Can A Fallacy Ever Be Logical?

One of my former students was wonder on his blog if there is a formal name for a logical fallacy involving tone.  I thought it was a good question, so I did a little googling.  I like the list on the Nizcor Project.   Some of the common fallacies on the list have colorful names: the Red Herring, the Straw Man, Poisoning the Well, Ridicule, and the Gambler’s Fallacy.  Of course, using Latin always makes you sound more logical: I like the Tu Quoque (you too!) fallacy–it’s been used against many times.

If we really banned all of the fallacies from our discourse, there would be very little politics, advertising, or religious controversy.  In fact, maybe fallacies are essential to the national economy.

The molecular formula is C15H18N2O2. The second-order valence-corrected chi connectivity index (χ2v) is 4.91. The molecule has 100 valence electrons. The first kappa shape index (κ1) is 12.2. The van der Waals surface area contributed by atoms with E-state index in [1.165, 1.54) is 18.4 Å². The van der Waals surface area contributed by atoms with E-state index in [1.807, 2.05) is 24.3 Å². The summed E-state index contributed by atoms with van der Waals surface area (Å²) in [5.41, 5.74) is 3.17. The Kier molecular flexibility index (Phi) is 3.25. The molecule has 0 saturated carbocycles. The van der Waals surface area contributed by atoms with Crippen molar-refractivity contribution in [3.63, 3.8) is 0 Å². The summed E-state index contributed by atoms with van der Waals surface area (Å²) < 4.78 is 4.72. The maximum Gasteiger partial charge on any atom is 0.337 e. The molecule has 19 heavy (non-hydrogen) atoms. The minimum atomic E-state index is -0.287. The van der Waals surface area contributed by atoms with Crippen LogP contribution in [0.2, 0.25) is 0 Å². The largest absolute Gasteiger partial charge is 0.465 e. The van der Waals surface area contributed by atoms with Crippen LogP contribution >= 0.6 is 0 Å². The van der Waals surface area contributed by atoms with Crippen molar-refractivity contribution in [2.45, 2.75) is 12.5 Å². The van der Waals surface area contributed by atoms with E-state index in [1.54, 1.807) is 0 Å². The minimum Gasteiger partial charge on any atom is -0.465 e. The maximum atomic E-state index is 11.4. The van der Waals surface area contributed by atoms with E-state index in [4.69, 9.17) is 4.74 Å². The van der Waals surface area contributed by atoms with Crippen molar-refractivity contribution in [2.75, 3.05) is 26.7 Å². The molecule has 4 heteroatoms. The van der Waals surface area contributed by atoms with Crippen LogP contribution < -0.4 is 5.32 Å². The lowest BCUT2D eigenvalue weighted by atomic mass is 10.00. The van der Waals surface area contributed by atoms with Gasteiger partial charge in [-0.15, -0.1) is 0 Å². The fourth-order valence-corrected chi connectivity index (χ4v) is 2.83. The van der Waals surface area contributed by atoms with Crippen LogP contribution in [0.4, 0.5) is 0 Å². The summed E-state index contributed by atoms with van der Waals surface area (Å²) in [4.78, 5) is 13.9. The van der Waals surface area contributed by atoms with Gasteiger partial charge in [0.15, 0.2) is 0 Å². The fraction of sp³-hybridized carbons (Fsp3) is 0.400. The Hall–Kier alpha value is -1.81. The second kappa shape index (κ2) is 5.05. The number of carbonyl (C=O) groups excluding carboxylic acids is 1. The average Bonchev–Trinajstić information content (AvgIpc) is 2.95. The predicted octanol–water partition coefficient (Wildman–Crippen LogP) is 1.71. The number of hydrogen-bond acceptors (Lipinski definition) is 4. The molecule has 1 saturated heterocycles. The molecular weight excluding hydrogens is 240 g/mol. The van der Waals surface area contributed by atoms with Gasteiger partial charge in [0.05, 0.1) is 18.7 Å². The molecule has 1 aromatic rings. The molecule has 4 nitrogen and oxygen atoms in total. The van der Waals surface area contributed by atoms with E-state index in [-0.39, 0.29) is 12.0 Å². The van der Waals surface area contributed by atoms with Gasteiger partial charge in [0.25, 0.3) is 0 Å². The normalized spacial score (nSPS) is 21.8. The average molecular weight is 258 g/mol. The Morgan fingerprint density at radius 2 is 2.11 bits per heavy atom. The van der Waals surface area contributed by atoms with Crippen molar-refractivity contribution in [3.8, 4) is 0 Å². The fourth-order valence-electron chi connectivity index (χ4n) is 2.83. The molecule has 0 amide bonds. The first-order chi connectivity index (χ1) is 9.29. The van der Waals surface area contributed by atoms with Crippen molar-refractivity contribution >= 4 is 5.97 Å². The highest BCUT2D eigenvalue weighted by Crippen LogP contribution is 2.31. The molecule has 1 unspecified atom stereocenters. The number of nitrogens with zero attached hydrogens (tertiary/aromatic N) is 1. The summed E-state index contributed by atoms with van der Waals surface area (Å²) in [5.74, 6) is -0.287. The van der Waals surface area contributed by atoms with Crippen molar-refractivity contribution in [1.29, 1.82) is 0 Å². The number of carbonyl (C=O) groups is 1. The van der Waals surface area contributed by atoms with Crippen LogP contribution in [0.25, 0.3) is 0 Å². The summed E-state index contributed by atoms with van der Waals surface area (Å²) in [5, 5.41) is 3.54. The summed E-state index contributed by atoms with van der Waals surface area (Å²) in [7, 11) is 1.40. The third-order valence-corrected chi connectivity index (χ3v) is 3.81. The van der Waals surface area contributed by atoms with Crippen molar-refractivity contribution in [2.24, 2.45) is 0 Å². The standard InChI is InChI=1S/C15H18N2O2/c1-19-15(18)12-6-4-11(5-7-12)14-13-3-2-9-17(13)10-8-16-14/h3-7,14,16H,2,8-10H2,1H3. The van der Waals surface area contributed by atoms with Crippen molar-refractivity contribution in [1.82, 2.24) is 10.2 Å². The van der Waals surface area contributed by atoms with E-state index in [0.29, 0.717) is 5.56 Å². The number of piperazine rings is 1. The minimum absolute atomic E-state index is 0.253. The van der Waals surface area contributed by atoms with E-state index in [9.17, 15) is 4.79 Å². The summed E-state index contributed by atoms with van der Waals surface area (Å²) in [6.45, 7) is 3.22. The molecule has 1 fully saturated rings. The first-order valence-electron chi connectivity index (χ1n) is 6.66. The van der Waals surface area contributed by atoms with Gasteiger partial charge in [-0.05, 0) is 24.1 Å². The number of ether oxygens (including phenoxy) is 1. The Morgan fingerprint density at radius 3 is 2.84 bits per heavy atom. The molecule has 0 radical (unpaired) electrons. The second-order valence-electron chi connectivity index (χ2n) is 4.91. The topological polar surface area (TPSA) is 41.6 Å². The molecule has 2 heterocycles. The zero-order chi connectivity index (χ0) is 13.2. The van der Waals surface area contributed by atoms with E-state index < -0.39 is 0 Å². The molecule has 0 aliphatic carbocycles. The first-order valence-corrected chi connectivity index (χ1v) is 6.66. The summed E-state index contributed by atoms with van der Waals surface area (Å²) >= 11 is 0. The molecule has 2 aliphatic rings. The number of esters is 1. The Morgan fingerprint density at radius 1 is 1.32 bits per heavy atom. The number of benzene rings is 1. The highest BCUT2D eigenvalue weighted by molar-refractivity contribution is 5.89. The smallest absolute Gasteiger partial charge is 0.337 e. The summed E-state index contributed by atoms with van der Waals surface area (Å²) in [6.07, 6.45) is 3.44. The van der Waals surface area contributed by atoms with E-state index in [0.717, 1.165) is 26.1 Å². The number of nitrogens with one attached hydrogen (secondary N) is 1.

My wife Sonja took Frau Bridges logic class back in the 1970s, and she was the only student ever to ace the final exam.  Sonja really enjoyed symbolic logic–If P then Q, and so forth.  I gave up trying to win arguments with her a long time ago.

Frau Bridges was my German teacher a few years after Sonja was introduced to philosophy and logic by her.  Frau Bridges was a Holocaust survivor.  I only had one semester of German with her–one of my biggest academic regrets is that I didn’t continue for a least two years.  She was one of the best teachers I have ever had.

Here are two remarks I remember from her class.

In a European University the professor reads a lecture and never looks up from his notes.  In America you have to be an entertainer.

Here is how you pronounce the German -ch.  It is a beautiful spring day and you see a little girl in her pretty new dress.  She has fallen down and skinned her knee and ruined her dress.  Vat can you say but “Ach!”